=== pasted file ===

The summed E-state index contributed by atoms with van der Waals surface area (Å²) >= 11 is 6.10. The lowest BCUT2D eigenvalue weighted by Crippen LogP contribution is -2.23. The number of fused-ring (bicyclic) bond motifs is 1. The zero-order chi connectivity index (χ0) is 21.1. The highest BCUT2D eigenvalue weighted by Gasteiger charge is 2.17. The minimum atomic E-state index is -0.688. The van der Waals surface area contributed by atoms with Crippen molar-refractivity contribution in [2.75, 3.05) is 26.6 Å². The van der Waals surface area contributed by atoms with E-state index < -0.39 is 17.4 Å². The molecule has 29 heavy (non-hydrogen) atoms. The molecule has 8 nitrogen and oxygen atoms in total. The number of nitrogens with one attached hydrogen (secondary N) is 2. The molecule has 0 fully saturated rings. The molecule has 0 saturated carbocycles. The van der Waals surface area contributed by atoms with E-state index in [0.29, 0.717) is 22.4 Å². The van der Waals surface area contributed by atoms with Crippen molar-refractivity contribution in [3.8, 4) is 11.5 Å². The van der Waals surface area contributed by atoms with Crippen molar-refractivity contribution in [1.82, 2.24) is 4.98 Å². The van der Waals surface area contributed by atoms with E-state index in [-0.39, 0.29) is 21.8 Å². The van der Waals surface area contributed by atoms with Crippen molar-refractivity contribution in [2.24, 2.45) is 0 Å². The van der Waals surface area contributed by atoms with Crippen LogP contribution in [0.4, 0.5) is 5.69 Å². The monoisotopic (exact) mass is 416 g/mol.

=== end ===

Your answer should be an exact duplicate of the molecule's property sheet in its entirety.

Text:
The summed E-state index contributed by atoms with van der Waals surface area (Å²) >= 11 is 6.10. The lowest BCUT2D eigenvalue weighted by Crippen LogP contribution is -2.23. The number of fused-ring (bicyclic) bond motifs is 1. The zero-order chi connectivity index (χ0) is 21.1. The highest BCUT2D eigenvalue weighted by Gasteiger charge is 2.17. The minimum atomic E-state index is -0.688. The van der Waals surface area contributed by atoms with Crippen molar-refractivity contribution in [2.75, 3.05) is 26.6 Å². The van der Waals surface area contributed by atoms with E-state index < -0.39 is 17.4 Å². The molecule has 29 heavy (non-hydrogen) atoms. The molecule has 8 nitrogen and oxygen atoms in total. The number of nitrogens with one attached hydrogen (secondary N) is 2. The molecule has 0 fully saturated rings. The molecule has 0 saturated carbocycles. The van der Waals surface area contributed by atoms with E-state index in [0.29, 0.717) is 22.4 Å². The van der Waals surface area contributed by atoms with Crippen molar-refractivity contribution in [3.8, 4) is 11.5 Å². The van der Waals surface area contributed by atoms with Crippen molar-refractivity contribution in [1.82, 2.24) is 4.98 Å². The van der Waals surface area contributed by atoms with E-state index in [-0.39, 0.29) is 21.8 Å². The van der Waals surface area contributed by atoms with Crippen molar-refractivity contribution in [2.24, 2.45) is 0 Å². The van der Waals surface area contributed by atoms with Crippen LogP contribution in [0.4, 0.5) is 5.69 Å². The monoisotopic (exact) mass is 416 g/mol.